A little bit of old and a little bit of new can give coaches all they want from the N.C. High School Athletic Association playoffs.
Next season, all 64-team playoff brackets will go to the “seeded playoffs.” That means three automatic bids per league, tons of wild cards and a difficult-to-predict bracket that’s open to conference rematches in the first round. Overall record and conference finish are combined to seed both the East and the West teams 1-32.
But after soccer and basketball have completed the first full season under the seeded playoffs, coaches from both sports don’t know if it’s the best way moving forward.
The consensus is:
• They didn’t mind the added travel.
• But they did mind playing a conference opponent in the first round.
• They wanted more than three automatic bids for seven-, eight- and nine-team leagues.
• The bracket’s top and bottom halves need more balance.
• Late-round games were more competitive, another plus.
• There’s a strong resistance to feeling pressured to win nonconference games in order to improve seed – and if you think these guys dislike it, wait until baseball coaches find out what it all means.
• They liked that a home game was determined on something other than a random draw that ranked the conferences.
One soccer coach said he felt pressured to play starters that he had wanted to rest during a tied game against a weak nonconference opponent, because he knew it had big implications. He also said that he had trouble scheduling the closest nonconference team near him because that coach didn’t want to schedule two losses and miss the postseason cutoff.
Basketball coaches at successful programs wonder how hard it will be to get on someone’s schedule next year. They also feel pressure to schedule the maximum number of games to help winning percentage.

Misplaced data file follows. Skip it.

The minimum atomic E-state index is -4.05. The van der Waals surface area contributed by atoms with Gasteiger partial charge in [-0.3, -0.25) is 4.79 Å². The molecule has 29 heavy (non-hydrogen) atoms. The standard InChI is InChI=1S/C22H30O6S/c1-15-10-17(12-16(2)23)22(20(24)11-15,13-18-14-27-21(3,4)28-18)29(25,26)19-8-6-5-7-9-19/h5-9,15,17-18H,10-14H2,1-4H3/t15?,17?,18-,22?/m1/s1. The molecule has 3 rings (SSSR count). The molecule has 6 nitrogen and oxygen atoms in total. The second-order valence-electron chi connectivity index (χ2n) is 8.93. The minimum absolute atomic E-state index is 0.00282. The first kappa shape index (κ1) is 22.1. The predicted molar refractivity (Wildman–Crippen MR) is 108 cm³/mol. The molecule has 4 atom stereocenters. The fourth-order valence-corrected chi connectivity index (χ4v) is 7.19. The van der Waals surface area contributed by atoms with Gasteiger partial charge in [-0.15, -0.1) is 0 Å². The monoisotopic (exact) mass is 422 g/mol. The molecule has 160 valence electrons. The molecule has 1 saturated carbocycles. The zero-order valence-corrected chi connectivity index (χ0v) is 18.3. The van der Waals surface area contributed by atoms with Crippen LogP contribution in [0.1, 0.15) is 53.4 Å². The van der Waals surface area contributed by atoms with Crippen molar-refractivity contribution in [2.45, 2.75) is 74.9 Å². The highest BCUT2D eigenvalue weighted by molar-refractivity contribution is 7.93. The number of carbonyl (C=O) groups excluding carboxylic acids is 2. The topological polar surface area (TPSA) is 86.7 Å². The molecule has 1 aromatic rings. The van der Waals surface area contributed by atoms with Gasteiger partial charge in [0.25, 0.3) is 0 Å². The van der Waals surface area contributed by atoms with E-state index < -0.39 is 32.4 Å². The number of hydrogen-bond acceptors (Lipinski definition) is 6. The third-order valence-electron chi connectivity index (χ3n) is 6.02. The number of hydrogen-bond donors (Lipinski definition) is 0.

The solution here is to go back to a slotted bracket system, but to modernize it with things that the seeded playoffs brought.
A new slotted bracket system should be more spread out than it was in the past. Instead of grouping conferences together to create a hyper-local top or bottom half of a bracket, the conferences’ automatic bids should be spread evenly throughout either the East or West bracket (but obviously not both).
How to group them is where this gets good: by using the playoff results from the previous year.
Each conference would get a number based on how far its top team went the year before. Tiebreakers will be held on which conference had the “best loss.”
So next year, the Southwest Wake Athletic Conference would be the first conference seeded in boys basketball because Apex won the state title. The SWAC champ would be on the opposite end of the bracket from the Cap Eight champ, because of regional runner-up Millbrook.
The No. 1 and No. 4 seed from the SWAC would be on one bracket half, while the No. 2 and No. 3 would be on the other.
If applied to all sports (except football, whose model seems to satisfy its coaches association despite annual minor gripes), this takes care of almost all of the coaches’ concerns with the seeded playoffs: no conference rematches in the first round; the bracket halves are more balanced; winning nonconference games isn’t as high on the priority list, giving coaches the ability to schedule as often and as freely as they wish.
It also keeps some of the things that were good about seeded playoffs with more competitive late-round games and home field being decided by winning percentage or conference finish.
The NCHSAA has been very good about listening to its coaches. It’s how we got seeded playoffs in the first place. Now we can see the middle ground between the old and new formats and work with it.
To see more of an illustration on this proposal, go to nando.com/prepsnow.